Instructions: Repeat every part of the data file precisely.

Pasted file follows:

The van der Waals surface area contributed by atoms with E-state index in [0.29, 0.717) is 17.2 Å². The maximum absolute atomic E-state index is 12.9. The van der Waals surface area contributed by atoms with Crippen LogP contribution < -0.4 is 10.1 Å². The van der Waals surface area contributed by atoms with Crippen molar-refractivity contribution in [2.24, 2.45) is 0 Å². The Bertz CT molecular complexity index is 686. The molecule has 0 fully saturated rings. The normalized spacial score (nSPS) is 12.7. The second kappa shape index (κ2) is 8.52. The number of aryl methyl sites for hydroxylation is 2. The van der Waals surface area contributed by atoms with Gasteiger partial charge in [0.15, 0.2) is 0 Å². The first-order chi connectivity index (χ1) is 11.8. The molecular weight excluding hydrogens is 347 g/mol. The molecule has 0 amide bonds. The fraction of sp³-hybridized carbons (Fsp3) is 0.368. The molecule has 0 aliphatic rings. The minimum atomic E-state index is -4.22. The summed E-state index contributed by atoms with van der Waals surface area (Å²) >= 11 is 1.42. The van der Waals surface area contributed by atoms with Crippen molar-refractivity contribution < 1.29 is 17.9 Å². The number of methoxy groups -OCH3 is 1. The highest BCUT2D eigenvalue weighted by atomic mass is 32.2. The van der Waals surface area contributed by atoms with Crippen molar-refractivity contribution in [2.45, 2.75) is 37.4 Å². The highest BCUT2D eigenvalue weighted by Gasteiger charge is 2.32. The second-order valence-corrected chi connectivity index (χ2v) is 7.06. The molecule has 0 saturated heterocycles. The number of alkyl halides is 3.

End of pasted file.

The van der Waals surface area contributed by atoms with E-state index in [0.29, 0.717) is 17.2 Å². The maximum absolute atomic E-state index is 12.9. The van der Waals surface area contributed by atoms with Crippen LogP contribution < -0.4 is 10.1 Å². The van der Waals surface area contributed by atoms with Crippen molar-refractivity contribution in [2.24, 2.45) is 0 Å². The Bertz CT molecular complexity index is 686. The molecule has 0 fully saturated rings. The normalized spacial score (nSPS) is 12.7. The second kappa shape index (κ2) is 8.52. The number of aryl methyl sites for hydroxylation is 2. The van der Waals surface area contributed by atoms with Gasteiger partial charge in [0.15, 0.2) is 0 Å². The first-order chi connectivity index (χ1) is 11.8. The molecular weight excluding hydrogens is 347 g/mol. The molecule has 0 amide bonds. The fraction of sp³-hybridized carbons (Fsp3) is 0.368. The molecule has 0 aliphatic rings. The minimum atomic E-state index is -4.22. The summed E-state index contributed by atoms with van der Waals surface area (Å²) >= 11 is 1.42. The van der Waals surface area contributed by atoms with Crippen molar-refractivity contribution < 1.29 is 17.9 Å². The number of methoxy groups -OCH3 is 1. The highest BCUT2D eigenvalue weighted by atomic mass is 32.2. The van der Waals surface area contributed by atoms with Crippen molar-refractivity contribution in [2.45, 2.75) is 37.4 Å². The highest BCUT2D eigenvalue weighted by Gasteiger charge is 2.32. The second-order valence-corrected chi connectivity index (χ2v) is 7.06. The molecule has 0 saturated heterocycles. The number of alkyl halides is 3.